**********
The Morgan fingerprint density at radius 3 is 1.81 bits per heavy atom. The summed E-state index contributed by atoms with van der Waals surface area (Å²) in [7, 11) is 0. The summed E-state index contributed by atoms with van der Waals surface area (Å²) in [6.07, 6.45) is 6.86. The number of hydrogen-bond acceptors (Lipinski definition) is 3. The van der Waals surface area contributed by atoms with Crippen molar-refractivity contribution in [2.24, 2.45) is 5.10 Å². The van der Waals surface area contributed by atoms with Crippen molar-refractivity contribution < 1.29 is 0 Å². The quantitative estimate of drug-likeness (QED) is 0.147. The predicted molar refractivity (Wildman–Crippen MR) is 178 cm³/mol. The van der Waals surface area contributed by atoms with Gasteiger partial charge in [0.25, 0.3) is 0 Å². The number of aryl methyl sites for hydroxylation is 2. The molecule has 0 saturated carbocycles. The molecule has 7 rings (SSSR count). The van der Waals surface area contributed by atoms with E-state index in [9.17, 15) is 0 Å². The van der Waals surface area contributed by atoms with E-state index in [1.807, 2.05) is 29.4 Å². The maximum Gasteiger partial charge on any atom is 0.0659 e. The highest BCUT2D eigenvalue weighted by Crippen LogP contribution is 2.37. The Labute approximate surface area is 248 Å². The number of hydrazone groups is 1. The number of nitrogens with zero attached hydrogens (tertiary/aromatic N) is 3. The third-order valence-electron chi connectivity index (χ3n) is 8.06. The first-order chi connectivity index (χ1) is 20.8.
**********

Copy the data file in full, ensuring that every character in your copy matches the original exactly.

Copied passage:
The Morgan fingerprint density at radius 3 is 1.81 bits per heavy atom. The summed E-state index contributed by atoms with van der Waals surface area (Å²) in [7, 11) is 0. The summed E-state index contributed by atoms with van der Waals surface area (Å²) in [6.07, 6.45) is 6.86. The number of hydrogen-bond acceptors (Lipinski definition) is 3. The van der Waals surface area contributed by atoms with Crippen molar-refractivity contribution in [2.24, 2.45) is 5.10 Å². The van der Waals surface area contributed by atoms with Crippen molar-refractivity contribution < 1.29 is 0 Å². The quantitative estimate of drug-likeness (QED) is 0.147. The predicted molar refractivity (Wildman–Crippen MR) is 178 cm³/mol. The van der Waals surface area contributed by atoms with Gasteiger partial charge in [0.25, 0.3) is 0 Å². The number of aryl methyl sites for hydroxylation is 2. The molecule has 0 saturated carbocycles. The molecule has 7 rings (SSSR count). The van der Waals surface area contributed by atoms with E-state index in [9.17, 15) is 0 Å². The van der Waals surface area contributed by atoms with E-state index in [1.807, 2.05) is 29.4 Å². The maximum Gasteiger partial charge on any atom is 0.0659 e. The highest BCUT2D eigenvalue weighted by Crippen LogP contribution is 2.37. The Labute approximate surface area is 248 Å². The number of hydrazone groups is 1. The number of nitrogens with zero attached hydrogens (tertiary/aromatic N) is 3. The third-order valence-electron chi connectivity index (χ3n) is 8.06. The first-order chi connectivity index (χ1) is 20.8.